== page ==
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Mugabe threatens judges over Mutasa

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CHIRUMANZU-ZIBAGWE — President Robert Mugabe has warned the judiciary against handling the court challenge against him and Zanu PF which was recently filed by fired former party secretary for administration Didymus Mutasa and ex-spokesperson Rugare Gumbo.

by BLESSED MHLANGA

Speaking at the official opening of the Africa Chrome Fields (ACF) chrome smelting plant in Zibagwe yesterday, Mugabe said the case brought by Mutasa and Gumbo should not be handled by the courts.

“If there is a magistrate or judge who will want to preside over this matter, then I would like to know where he/she went to school and where he/she got the powers to rule over Zanu PF,” amid cheers from the Zanu PF crowd.

“I will ask because this matter is not one for the courts. If we say we no longer want you in our party and want you to leave, is that a problem?”
Mugabe described Mutasa as “a fool who throws his money in the sea” hoping to reap rewards.

He said the former Presidential Affairs minister was supposed to approach the Zanu PF central committee and then Zanu PF congress to have his grievances solved and not the courts.

Mugabe said people were supposed to fear the party because it was a scary institution.

“Musangano wedu unozezesa (Our party evokes fear). So don’t worry about those who take the party to the courts,” he said.

“Courts are supposed to deal with other legal matters which are governed by our Constitution and not Zanu PF matters which have their own structures and how these matters need to be dealt with. It is shocking that a man who has been at the helm of the party in a very influential position and knows the party constitution can get this lost.”

Mugabe said Zanu PF matters could only be settled internally.

“If one is a fool and does not want to be corrected, all you have to do is leave him alone. He is a fool who throws his money in the seas hoping that it will multiply.

“We saw this happening with another church leader who was talking about miracle money, but he stopped it because he was warned that he would be arrested because money does not grow like that,” Mugabe said in apparent reference to self-proclaimed Prophet Uebert Angel.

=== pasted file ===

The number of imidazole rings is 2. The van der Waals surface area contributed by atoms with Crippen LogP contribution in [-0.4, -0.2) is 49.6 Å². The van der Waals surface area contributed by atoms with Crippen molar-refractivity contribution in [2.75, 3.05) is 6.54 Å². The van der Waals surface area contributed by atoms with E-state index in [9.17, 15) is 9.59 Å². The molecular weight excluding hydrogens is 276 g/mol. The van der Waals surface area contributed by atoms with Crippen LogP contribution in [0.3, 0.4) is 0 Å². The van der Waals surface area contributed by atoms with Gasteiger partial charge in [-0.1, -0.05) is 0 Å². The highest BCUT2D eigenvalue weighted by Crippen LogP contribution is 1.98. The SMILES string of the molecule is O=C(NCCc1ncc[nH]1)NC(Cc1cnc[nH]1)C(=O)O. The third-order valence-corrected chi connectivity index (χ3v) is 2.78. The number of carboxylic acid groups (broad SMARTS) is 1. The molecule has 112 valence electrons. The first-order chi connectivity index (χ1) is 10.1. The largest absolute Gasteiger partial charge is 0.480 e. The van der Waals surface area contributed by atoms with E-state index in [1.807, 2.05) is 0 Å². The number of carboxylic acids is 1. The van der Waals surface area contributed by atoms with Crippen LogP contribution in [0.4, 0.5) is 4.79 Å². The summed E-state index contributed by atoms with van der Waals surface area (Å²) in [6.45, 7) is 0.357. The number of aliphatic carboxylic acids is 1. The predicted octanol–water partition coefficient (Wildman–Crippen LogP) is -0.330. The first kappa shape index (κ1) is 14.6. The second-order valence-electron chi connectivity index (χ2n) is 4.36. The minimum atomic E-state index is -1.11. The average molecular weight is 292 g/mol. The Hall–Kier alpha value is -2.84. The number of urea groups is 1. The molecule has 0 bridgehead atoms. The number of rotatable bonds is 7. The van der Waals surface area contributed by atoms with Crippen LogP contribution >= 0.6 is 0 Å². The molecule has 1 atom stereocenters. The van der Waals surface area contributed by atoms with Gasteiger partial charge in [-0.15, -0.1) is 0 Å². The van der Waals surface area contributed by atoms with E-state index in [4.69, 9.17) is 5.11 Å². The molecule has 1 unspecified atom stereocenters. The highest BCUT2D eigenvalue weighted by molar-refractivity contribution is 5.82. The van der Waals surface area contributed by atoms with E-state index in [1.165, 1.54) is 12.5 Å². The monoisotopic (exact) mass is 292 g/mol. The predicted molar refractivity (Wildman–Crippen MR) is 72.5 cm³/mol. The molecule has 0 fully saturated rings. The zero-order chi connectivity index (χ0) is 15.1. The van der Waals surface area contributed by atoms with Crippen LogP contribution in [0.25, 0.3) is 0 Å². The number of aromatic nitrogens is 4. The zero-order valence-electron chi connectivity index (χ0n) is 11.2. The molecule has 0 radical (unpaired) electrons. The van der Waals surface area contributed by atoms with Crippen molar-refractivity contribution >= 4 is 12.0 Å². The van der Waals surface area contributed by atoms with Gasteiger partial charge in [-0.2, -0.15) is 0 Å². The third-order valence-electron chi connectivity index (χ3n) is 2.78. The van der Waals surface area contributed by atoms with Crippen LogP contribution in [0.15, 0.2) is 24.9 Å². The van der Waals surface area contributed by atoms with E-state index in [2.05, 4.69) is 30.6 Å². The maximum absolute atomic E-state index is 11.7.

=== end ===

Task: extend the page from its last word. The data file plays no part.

Mugabe — who made an uncoordinated speech which lasted for nearly two hours jumping from one subject to another — as usual attacked former Vice-President Joice Mujuru as has become the norm in almost all his speeches.

He said Mujuru’s successor, Vice-President Emmerson Mnangagwa, was a disciplined cadre who deserved promotion.

“Leadership positions come only to those who are loyal and know how to follow the principles of the party, not those who want to use witchcraft to attain leadership positions. That will not work. They were fooled to try and remove the President just after we had won elections. They were told that it could happen. It can’t happen, you can’t remove me,” Mugabe said.

Mugabe, who had to support himself with the podium as he stood up to address the thousands of people who gathered at Chinyika Ranch, continuously referred to Provincial Minister of State Affairs Jason Machaya as the Zanu PF chairman for Midlands Province.

Machaya was fired from the post towards last year’s congress over alleged links to the Mujuru faction which is now referred to as Gamatox.
Currently Kizito Chivamba is the acting chairman.

ACF, owned by the non-listed South African Moti Group of companies, said it would invest $200 million in the chrome smelting project in the next 11 months and would employ a total of 600 workers at its peak.

The company will use new technology to smelt chrome ore in less than five minutes to produce high quality ultra-low carbon ferrochrome which will fetch around $2,85 per pound on the international market as opposed to the conventional method which uses electricity and takes over six hours to produce charge chrome which sells at 0,85c per pound.

ACF chief executive Zunaid Moti, of Indian origin, said the technology in use was exclusive to Zimbabwe and had never been used anywhere in the world.
Mugabe ordered Moti not to share the technology with Western countries, saying it should be used in Zimbabwe alone.

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